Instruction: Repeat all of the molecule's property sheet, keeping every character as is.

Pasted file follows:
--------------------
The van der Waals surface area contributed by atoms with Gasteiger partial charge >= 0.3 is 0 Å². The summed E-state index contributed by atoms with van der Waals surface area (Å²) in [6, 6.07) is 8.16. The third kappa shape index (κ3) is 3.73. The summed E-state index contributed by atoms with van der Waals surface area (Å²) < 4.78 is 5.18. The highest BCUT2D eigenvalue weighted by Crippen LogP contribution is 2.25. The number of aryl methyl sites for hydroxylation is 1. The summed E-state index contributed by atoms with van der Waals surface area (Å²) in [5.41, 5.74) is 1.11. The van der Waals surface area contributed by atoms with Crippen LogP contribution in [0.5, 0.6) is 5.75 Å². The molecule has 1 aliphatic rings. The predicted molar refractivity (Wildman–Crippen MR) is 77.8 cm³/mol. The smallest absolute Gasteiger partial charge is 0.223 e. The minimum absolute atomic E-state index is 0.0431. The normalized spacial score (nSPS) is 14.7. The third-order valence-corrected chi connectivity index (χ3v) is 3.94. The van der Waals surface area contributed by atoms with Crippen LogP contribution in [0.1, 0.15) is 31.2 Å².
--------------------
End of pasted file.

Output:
The van der Waals surface area contributed by atoms with Gasteiger partial charge >= 0.3 is 0 Å². The summed E-state index contributed by atoms with van der Waals surface area (Å²) in [6, 6.07) is 8.16. The third kappa shape index (κ3) is 3.73. The summed E-state index contributed by atoms with van der Waals surface area (Å²) < 4.78 is 5.18. The highest BCUT2D eigenvalue weighted by Crippen LogP contribution is 2.25. The number of aryl methyl sites for hydroxylation is 1. The summed E-state index contributed by atoms with van der Waals surface area (Å²) in [5.41, 5.74) is 1.11. The van der Waals surface area contributed by atoms with Crippen LogP contribution in [0.5, 0.6) is 5.75 Å². The molecule has 1 aliphatic rings. The predicted molar refractivity (Wildman–Crippen MR) is 77.8 cm³/mol. The smallest absolute Gasteiger partial charge is 0.223 e. The minimum absolute atomic E-state index is 0.0431. The normalized spacial score (nSPS) is 14.7. The third-order valence-corrected chi connectivity index (χ3v) is 3.94. The van der Waals surface area contributed by atoms with Crippen LogP contribution in [0.1, 0.15) is 31.2 Å².